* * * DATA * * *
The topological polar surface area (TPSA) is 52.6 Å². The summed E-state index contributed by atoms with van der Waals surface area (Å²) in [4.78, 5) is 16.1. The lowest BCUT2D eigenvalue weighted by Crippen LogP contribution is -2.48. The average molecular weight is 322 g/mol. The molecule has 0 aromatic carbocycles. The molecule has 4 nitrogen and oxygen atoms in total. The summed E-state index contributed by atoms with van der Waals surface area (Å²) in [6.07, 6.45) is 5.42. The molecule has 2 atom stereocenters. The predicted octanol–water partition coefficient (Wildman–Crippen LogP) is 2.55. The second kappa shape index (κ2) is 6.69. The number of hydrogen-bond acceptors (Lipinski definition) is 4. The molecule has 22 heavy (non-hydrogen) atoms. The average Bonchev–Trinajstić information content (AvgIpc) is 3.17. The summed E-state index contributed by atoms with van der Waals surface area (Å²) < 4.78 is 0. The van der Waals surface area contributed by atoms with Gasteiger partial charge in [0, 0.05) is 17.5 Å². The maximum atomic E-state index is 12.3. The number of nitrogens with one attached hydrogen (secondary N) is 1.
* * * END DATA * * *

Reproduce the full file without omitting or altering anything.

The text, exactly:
The topological polar surface area (TPSA) is 52.6 Å². The summed E-state index contributed by atoms with van der Waals surface area (Å²) in [4.78, 5) is 16.1. The lowest BCUT2D eigenvalue weighted by Crippen LogP contribution is -2.48. The average molecular weight is 322 g/mol. The molecule has 0 aromatic carbocycles. The molecule has 4 nitrogen and oxygen atoms in total. The summed E-state index contributed by atoms with van der Waals surface area (Å²) in [6.07, 6.45) is 5.42. The molecule has 2 atom stereocenters. The predicted octanol–water partition coefficient (Wildman–Crippen LogP) is 2.55. The second kappa shape index (κ2) is 6.69. The number of hydrogen-bond acceptors (Lipinski definition) is 4. The molecule has 22 heavy (non-hydrogen) atoms. The average Bonchev–Trinajstić information content (AvgIpc) is 3.17. The summed E-state index contributed by atoms with van der Waals surface area (Å²) < 4.78 is 0. The van der Waals surface area contributed by atoms with Gasteiger partial charge in [0, 0.05) is 17.5 Å². The maximum atomic E-state index is 12.3. The number of nitrogens with one attached hydrogen (secondary N) is 1.